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anodic metals such as magnesium and aluminum, are occa-
sionally used as anodes. Zinc, however, offers the best trade
-off between cost, reliability and ease of manufacture. It's
the standard marine-anode material for use in seawater.)
Self Destructing Metals
It's not always necessary to have two different metals in
contact to get corrosion. Some alloys actually have corrosion
potential built in. The ever-popular manganese bronze is a
case in point. It's 58% copper and 38% zinc—not really a
bronze at all but a brass! Brasses are bad news for use be-
low the waterline because the zinc in all brass is eaten away
by the more noble copper. This process is called
dezincifica-
tion.
Manganese bronze's popularity is due to its ease of
manufacture, relatively low cost, and moderately good
strength. The dezincification (really internal galvanic corro-
sion) can be controlled with anodes. Many other alloys suffer
from similar problems. Aircraft-grade aluminum alloys,
some high-strength steels and all the brasses have alloy
combinations which add up to trouble in saltwater.
Checking Potential (Voltage) to Detect Corrosion
This brings us to the second critical use of the galvanic se-
ries. As long as zinc electrons are flooding the other metals,
it effectively stuffs them with excess electrons. Rather than
loose their own electrons and corrode, the excess zinc elec-
trons are lost first, to be replaced with still more zinc elec-
trons, for as long as there's zinc available. These extra elec-
trons change the charge or potential of the protected met-
als. And—since electrons have negative charge—the
tected metals become more negative. (Metals that are
odic have more excess or easily freed electrons than
thodic metals. Anodic metal thus read more negative t
cathodic metals on the galvanic series.)
This process is called
polarization.
It's a change in poten
that can be measured using a portable voltmeter. As lon
the measured voltage increase is between -200 to -400
( -0.20 to -0.40 volts) above the indicated "normal" volt
or potential shown on the galvanic series, the metal
been polarized enough to be protected from corrosion. U
this information, you can spend an afternoon going 'ro
your
Dry Roller
testing potentials (polarization or voltages
various fittings and components to see if they're protec
(potential raised -200 to -400 mV) or freely corro
(potential less that -200 mV above the voltage indicated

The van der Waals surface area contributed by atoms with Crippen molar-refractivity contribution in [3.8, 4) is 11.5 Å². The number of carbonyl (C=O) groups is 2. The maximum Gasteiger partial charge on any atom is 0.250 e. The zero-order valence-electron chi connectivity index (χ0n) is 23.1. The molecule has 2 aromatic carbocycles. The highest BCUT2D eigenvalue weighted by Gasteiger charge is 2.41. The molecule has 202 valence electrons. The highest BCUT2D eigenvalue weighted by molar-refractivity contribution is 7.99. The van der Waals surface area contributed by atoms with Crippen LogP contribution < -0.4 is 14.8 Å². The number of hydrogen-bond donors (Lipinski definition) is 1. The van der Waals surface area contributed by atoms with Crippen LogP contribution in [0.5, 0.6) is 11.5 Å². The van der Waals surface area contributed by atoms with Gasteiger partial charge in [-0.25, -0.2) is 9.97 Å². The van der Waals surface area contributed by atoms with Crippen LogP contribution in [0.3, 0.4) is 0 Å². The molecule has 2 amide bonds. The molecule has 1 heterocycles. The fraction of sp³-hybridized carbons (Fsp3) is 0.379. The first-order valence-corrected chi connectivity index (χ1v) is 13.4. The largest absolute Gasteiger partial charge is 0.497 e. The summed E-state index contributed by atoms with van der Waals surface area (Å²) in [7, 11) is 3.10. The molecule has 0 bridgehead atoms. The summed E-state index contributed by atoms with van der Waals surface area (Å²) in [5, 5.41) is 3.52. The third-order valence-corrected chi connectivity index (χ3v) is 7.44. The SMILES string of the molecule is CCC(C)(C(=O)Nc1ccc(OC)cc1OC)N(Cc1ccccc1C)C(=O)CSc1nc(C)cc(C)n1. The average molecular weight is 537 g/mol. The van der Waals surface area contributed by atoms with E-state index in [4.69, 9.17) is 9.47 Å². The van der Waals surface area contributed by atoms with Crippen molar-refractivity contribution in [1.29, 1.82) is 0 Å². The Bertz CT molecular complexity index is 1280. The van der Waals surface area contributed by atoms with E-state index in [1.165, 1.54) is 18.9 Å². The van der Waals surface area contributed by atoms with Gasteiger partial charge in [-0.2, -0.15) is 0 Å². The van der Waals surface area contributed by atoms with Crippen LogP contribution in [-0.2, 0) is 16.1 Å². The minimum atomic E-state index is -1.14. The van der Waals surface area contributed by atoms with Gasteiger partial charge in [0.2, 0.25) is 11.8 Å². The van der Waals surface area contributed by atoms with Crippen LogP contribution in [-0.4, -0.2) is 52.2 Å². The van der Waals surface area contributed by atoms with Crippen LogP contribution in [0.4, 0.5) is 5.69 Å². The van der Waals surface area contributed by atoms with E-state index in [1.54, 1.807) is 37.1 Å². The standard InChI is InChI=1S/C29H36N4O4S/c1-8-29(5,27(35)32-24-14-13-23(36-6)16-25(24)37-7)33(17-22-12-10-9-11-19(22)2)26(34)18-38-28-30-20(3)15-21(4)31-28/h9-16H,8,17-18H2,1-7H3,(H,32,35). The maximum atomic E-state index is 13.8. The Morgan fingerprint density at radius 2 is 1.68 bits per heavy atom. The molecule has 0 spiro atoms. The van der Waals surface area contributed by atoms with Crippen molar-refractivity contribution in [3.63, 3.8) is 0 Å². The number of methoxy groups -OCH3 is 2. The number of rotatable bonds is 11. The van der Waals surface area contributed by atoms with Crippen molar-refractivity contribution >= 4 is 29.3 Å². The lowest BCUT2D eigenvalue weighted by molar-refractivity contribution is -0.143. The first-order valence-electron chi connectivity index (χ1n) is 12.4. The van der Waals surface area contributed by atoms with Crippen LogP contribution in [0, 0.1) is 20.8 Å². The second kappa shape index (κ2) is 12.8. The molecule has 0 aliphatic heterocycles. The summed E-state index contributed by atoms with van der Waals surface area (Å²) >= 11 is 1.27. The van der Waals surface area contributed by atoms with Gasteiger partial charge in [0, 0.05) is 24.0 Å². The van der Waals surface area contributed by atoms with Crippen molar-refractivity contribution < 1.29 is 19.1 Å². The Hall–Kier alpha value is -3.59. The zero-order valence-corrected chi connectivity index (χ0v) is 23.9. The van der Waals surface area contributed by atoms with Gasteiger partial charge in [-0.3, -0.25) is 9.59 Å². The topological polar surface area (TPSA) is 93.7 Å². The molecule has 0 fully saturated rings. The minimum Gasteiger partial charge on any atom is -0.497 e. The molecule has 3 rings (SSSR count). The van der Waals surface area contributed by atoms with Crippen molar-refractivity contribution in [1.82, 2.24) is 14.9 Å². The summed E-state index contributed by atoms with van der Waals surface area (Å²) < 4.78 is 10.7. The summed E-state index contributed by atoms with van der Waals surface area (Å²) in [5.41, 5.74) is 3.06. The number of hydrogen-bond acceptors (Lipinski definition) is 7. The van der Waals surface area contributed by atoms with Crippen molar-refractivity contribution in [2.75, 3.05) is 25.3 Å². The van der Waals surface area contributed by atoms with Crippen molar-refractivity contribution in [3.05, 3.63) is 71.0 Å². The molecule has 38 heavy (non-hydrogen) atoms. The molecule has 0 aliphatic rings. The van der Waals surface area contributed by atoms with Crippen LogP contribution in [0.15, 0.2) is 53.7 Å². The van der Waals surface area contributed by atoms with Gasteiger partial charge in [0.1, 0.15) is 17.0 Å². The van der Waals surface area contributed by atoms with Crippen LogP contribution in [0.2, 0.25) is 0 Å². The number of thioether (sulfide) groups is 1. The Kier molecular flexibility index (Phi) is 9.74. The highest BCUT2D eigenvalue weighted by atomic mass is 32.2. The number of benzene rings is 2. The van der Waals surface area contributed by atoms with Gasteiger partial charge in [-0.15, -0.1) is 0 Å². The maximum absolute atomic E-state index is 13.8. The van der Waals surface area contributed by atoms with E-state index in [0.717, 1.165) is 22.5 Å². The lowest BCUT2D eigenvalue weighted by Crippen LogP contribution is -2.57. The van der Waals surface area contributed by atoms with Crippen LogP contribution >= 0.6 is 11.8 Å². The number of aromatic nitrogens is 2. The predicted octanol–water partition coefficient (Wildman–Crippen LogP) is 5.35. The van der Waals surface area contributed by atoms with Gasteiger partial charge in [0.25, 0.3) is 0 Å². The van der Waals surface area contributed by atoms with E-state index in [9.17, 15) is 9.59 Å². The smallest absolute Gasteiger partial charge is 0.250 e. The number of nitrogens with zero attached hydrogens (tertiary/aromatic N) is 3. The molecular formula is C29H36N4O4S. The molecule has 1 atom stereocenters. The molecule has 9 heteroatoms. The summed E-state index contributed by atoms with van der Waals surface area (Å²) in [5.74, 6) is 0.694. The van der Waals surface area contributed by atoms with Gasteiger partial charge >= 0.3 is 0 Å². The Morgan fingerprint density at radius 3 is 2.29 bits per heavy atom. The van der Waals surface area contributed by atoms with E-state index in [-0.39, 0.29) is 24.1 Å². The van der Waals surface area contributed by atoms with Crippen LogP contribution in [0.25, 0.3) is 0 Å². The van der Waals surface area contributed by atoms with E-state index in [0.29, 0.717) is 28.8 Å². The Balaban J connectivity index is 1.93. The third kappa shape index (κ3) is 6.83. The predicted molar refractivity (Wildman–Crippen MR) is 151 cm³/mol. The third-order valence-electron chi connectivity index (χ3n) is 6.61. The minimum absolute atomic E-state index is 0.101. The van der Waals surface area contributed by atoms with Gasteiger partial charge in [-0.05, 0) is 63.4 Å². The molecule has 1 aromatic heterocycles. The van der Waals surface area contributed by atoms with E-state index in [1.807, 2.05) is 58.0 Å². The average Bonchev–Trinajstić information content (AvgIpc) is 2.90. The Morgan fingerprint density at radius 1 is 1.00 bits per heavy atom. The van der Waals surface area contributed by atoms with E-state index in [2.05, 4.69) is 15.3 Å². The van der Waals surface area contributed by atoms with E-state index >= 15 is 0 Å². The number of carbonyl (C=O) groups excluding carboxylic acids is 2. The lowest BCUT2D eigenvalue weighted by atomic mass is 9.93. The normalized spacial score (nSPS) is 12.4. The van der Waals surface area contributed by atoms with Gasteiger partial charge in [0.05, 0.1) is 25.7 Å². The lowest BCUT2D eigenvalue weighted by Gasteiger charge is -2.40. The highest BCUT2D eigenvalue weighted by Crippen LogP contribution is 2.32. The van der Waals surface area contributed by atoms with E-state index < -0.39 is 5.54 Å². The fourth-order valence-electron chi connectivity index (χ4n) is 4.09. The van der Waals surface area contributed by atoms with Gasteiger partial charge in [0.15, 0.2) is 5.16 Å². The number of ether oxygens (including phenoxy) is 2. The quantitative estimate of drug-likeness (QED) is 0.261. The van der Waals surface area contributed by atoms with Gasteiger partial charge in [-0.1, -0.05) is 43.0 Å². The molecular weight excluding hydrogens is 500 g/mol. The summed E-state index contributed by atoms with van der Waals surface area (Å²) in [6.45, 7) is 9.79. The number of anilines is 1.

the galvanic series). It's a good idea to schedule such a
once or twice a year as part of
Dry Roller
's routine mai
nance, along with engine overhauls and bottom cleaning.
Using a Voltmeter (Multimeter) to Test for Polarization
The procedure is as follows: You need is a quality voltmet
(really a multimeter) with a with at least one scale that c
be set to read with a maximum of 1200 to 1500 millivolt
(mV, or 1.2 to 1.5 volts); a silver:silver-chloride electrode;
and long wire to connect it to the voltmeter. Aboard
Dry
Passive & Active
The Mysterious Behavior of Stainless Steel
Stainless steel appears in two locations on the galvanic
scale—one quite noble, and the other fairly anodic. The
key to this mystery is oxygen. Most corrosion-resistant
marine alloys protect themselves—to varying degrees—
by forming a thin surface-layer oxide film. This is pro-
duced by interaction with the oxygen dissolved in sea-
water. Bronze, Monel, copper and copper-nickel will cor-
rode slightly faster if they loose this film, but will still
remain highly corrosion resistant.
Stainless steels, on the other hand, rely chiefly on this
oxide film to protect them from corrosion. When
stainless is in clean flowing water containing plenty of
oxygen it has no difficulty generating and retaining the
oxide film. In this condition it's highly cathodic (noble)—a
state that's also called
passive.
Should stainless be de-
prived of a regular supply of oxygen, however—for in-
stance, pressed for a long time, immobile, against a cut-
lass bearing; smothered by barnacles; or enclosed in a
stern tube—it can loose its protective oxide film. In these
conditions stainless becomes nearly as anodic as mild
steel. Stainless is called
active
in this state, and can suf-
fer severely from pitting corrosion.